11 October 2014

Kefalonian Hortopita (χορτόπιτα)


A few weeks ago, I posted a recipe for one my favourite Greek dishes, Hortopita (χορτόπιτα) or wild greens pie. In that recipe I used some store bought phyllo and I promised a follow up recipe for homemade pastry. I am still to get a lesson from my lovely mother in law - but in the interim, I have a recipe to share from my travels in Kefalonia.


Last year we stayed in Kefalonia for a couple of weeks in a little village near Klismata Beach. While staying there, thanks to Mr K's beautifully fluent Greek, we befriended Stavros and Anna who owned a small taverna and supermarket nearby our villa. This is Anna's recipe for hortopita, which I recently found in my travel notebook. I love keeping a travel notebook, the one from this trip to Greece was packed with watercolour and gouache sketches, recipes, business cards - as well as lots of labels from new season olive oil and wine.



Anna's recipe is completely vegetarian and does not use any cheese, so it is perfect for fasting. It makes a very aromatic pastry and the texture is very light and crumbly. The texture reminds me a little of my Nana's famous apple pie pastry. Mr K enjoyed Anna's pastry, but his mum's silky olive oil rich pastry is still his favourite. So watch this space...there'll be another hortopita recipe soon, especially while our garden is overflowing with vibrant springtime greens.



Anna's Kefalonian Hortopita (χορτόπιτα)

1kg mixed wild greens (I used radiki, leeks, scallions, sorrel, dill and fennel tops)

1/2 cup Greek olive oil

1/2 cup Greek Carolina rice (parboiled 5 mins)

Salt and pepper to taste


1/2 kg plain flour

1 teaspoon of salt

1 teaspoon of cinnamon

1 cup white wine, warmed

1/2 cup olive oil, warmed


For the pie:

1. Wash the greens well and leave them to completely drain (overnight is preferable, but a few hours will do).

2. preheat oven to 190C (I don't use a fan forced oven, so you may need to drop the temperature by 10C if you do).

3. Slice the drain greens finely and sprinkle with salt. Let them stand for an hour and then squeeze out any excess water. Mix the greens in a bowl with olive oil, rice and season well with salt and pepper.

4. To make the pastry:

sift together flour, salt and cinnamon in a large bowl. Pour in the warm oil. Rub the oil into the dry ingredients to make a sand/breadcrumb texture. Make a well in the centre and then pour in the warm wine. Mix well until you have a soft pliable dough. Add more wine if you need too. Roll out two very thin rounds/squares of pastry (they should fit comfortably in a 30cm baking pan).

5. Place one piece on the base of well oiled baking dish. Spread filling over and top with the other piece of pastry. Fold over surplus edges and make a few air slits. Brush with olive oil and bake for around 1 hour.



And tell me friends, do you keep and notebook when you travel and if you do, what is it filled with?



5 October 2014

In my kitchen October 2014

Welcome to another month in my kitchen. Thank you so much to the very lovely Celia of Fig Jam and Lime Cordial for continuing to host this wonderful and inspiring series. I am such a stickybeak - I love seeing what is on offer in kitchens in Australia and around the world.

This time last year I was in beautiful Greece - and collecting lots of inspiration for my 'in my kitchen' posts. I am (sadly) not in Greece this month, but the gorgeous unfolding Sydney springtime is truly delightful. This month, I thought I would share with you just a few of the staples that I always have on hand in my kitchen in Sydney - which mean that the flavours of Greece are just a step (and not a 24 hour flight) away.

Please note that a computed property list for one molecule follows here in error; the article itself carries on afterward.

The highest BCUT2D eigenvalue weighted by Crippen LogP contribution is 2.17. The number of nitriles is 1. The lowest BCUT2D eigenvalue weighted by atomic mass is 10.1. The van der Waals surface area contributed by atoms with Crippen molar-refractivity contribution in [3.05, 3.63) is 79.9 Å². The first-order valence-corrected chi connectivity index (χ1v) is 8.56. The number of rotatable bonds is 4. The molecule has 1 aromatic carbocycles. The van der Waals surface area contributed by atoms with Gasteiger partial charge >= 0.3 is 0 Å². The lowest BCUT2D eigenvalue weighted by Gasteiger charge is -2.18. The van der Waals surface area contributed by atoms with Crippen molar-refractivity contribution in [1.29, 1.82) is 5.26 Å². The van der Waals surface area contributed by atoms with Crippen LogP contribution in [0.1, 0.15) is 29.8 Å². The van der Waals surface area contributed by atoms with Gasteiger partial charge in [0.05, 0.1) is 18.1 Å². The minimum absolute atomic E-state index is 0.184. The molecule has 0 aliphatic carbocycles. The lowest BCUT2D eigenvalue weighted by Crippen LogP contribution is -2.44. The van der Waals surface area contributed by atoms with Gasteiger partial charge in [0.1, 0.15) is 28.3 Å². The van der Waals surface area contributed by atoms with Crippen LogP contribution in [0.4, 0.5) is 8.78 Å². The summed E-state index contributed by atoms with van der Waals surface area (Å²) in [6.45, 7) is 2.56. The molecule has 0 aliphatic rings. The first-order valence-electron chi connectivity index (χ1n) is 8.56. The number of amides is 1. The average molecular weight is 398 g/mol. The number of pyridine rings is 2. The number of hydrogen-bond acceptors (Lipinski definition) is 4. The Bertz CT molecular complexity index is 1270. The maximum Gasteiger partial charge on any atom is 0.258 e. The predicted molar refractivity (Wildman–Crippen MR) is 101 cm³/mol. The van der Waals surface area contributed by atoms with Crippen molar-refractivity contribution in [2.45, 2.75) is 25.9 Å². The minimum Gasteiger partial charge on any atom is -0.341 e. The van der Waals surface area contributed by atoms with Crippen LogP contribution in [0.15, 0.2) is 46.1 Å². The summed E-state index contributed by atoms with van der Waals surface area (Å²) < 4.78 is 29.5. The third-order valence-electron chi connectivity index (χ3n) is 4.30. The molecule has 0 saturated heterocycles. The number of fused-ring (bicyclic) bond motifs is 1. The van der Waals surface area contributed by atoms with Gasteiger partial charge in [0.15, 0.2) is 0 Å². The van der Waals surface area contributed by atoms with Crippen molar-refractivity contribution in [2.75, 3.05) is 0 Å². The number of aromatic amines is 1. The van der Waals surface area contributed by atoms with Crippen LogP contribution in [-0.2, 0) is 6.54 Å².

In my kitchen this month, I have got over my fear of frozen vegetables. I have never been a fan - always preferring fresh and making an exception only for peas. Plus the range of frozen vegetables on offer in Australia are always just so plain dull. In Greece, there is such a better and varied range of frozen vegetables - and two of them have made their way to my Sydney kitchen - okra and artichoke hearts.

These large goodie bags are a godsend. I often work until late in the evening and have to do a fair bit of domestic travel for work. These delicious veggies mean that I can make traditional Greek "ladera dishes", like Artichokes "city style" (Αγκινάρες α λα πολίτα) (one of our favourites) for dinner after stepping off a plane from Canberra or Melbourne. The artichokes are huge and very sweet - I have to say that they are pretty incredible and unlike the artichokes I have bought in Sydney. I'll been keen to make some proper comparisons when the bounty of springtime artichokes hit the market here in Sydney soon.

I also love this brand of okra. Okra, is called bamies (μπάμιες) in Greek. You either love it or you hate it. Which camp do you fall in? If you are of the later camp, this recipe might just change your mind. This dish belongs to the stable of "ladera" dishes. Ladera dishes are simply dishes cooked in olive oil, usually with garlic and tomatoes. They are a cinch to prepare.

The only difficult task in the dish really is preparing the okra itself - and this work is happily taken out of the equation with frozen okra. However, if you are using fresh okra it requires a little bit of attention, trimming around the pointy end - but not breaking through the skin and then standing for a little time in rose wine vinegar. In the summertime, when fresh okra is at its peak and we usually have some homegrown, I like preparing the okra before heading into the office for the day. There is really something quite therapeutic and satisfying about it. Kind of like getting in touch with your village roots before a city commute. Another way of preparing the okra in this dish is to fry it in olive oil before adding the tomatoes.